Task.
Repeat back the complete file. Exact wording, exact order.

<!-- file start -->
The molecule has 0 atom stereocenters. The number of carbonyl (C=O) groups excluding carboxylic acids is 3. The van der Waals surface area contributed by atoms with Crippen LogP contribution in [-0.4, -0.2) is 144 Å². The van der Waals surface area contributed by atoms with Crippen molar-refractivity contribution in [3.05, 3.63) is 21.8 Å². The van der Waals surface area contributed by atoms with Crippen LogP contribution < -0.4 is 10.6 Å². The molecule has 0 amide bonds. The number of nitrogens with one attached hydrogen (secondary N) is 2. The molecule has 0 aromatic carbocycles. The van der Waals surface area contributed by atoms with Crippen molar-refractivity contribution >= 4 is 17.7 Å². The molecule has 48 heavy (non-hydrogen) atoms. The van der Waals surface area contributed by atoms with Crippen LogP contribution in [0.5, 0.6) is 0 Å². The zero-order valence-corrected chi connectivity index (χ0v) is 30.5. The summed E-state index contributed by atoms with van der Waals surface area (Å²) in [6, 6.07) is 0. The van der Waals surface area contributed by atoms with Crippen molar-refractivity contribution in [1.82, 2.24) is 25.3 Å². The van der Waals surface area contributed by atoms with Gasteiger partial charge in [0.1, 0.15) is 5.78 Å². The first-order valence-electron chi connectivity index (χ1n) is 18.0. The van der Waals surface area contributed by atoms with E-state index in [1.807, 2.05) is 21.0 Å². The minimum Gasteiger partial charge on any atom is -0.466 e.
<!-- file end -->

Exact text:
The molecule has 0 atom stereocenters. The number of carbonyl (C=O) groups excluding carboxylic acids is 3. The van der Waals surface area contributed by atoms with Crippen LogP contribution in [-0.4, -0.2) is 144 Å². The van der Waals surface area contributed by atoms with Crippen molar-refractivity contribution in [3.05, 3.63) is 21.8 Å². The van der Waals surface area contributed by atoms with Crippen LogP contribution < -0.4 is 10.6 Å². The molecule has 0 amide bonds. The number of nitrogens with one attached hydrogen (secondary N) is 2. The molecule has 0 aromatic carbocycles. The van der Waals surface area contributed by atoms with Crippen molar-refractivity contribution >= 4 is 17.7 Å². The molecule has 48 heavy (non-hydrogen) atoms. The van der Waals surface area contributed by atoms with Crippen LogP contribution in [0.5, 0.6) is 0 Å². The zero-order valence-corrected chi connectivity index (χ0v) is 30.5. The summed E-state index contributed by atoms with van der Waals surface area (Å²) in [6, 6.07) is 0. The van der Waals surface area contributed by atoms with Crippen molar-refractivity contribution in [1.82, 2.24) is 25.3 Å². The van der Waals surface area contributed by atoms with Gasteiger partial charge in [0.1, 0.15) is 5.78 Å². The first-order valence-electron chi connectivity index (χ1n) is 18.0. The van der Waals surface area contributed by atoms with E-state index in [1.807, 2.05) is 21.0 Å². The minimum Gasteiger partial charge on any atom is -0.466 e.